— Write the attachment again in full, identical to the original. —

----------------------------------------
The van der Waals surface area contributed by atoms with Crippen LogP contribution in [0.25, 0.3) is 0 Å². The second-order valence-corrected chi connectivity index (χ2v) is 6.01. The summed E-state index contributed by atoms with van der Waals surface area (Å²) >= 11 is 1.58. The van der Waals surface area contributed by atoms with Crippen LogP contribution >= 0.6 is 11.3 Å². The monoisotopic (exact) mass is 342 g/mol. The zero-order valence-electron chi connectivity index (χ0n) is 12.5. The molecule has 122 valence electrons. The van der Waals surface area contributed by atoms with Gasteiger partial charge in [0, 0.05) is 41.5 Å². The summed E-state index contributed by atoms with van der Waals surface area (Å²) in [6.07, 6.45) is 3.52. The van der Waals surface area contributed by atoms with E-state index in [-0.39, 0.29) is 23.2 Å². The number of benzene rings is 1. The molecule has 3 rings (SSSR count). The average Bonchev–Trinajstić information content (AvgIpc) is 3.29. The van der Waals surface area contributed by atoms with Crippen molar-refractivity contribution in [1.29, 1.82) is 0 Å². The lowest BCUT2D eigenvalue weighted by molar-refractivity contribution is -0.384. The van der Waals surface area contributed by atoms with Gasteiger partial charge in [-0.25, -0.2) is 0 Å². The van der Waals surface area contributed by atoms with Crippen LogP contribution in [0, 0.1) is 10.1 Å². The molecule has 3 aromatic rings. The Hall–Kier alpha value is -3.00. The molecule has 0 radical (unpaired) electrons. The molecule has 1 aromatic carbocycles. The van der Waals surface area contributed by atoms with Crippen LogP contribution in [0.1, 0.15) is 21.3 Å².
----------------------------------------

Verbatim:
The van der Waals surface area contributed by atoms with Crippen LogP contribution in [0.25, 0.3) is 0 Å². The second-order valence-corrected chi connectivity index (χ2v) is 6.01. The summed E-state index contributed by atoms with van der Waals surface area (Å²) >= 11 is 1.58. The van der Waals surface area contributed by atoms with Crippen LogP contribution >= 0.6 is 11.3 Å². The monoisotopic (exact) mass is 342 g/mol. The zero-order valence-electron chi connectivity index (χ0n) is 12.5. The molecule has 122 valence electrons. The van der Waals surface area contributed by atoms with Gasteiger partial charge in [0, 0.05) is 41.5 Å². The summed E-state index contributed by atoms with van der Waals surface area (Å²) in [6.07, 6.45) is 3.52. The van der Waals surface area contributed by atoms with E-state index in [-0.39, 0.29) is 23.2 Å². The number of benzene rings is 1. The molecule has 3 rings (SSSR count). The average Bonchev–Trinajstić information content (AvgIpc) is 3.29. The van der Waals surface area contributed by atoms with Crippen molar-refractivity contribution in [1.29, 1.82) is 0 Å². The lowest BCUT2D eigenvalue weighted by molar-refractivity contribution is -0.384. The van der Waals surface area contributed by atoms with Gasteiger partial charge in [-0.25, -0.2) is 0 Å². The van der Waals surface area contributed by atoms with Crippen LogP contribution in [0, 0.1) is 10.1 Å². The molecule has 3 aromatic rings. The Hall–Kier alpha value is -3.00. The molecule has 0 radical (unpaired) electrons. The molecule has 1 aromatic carbocycles. The van der Waals surface area contributed by atoms with Crippen LogP contribution in [0.1, 0.15) is 21.3 Å².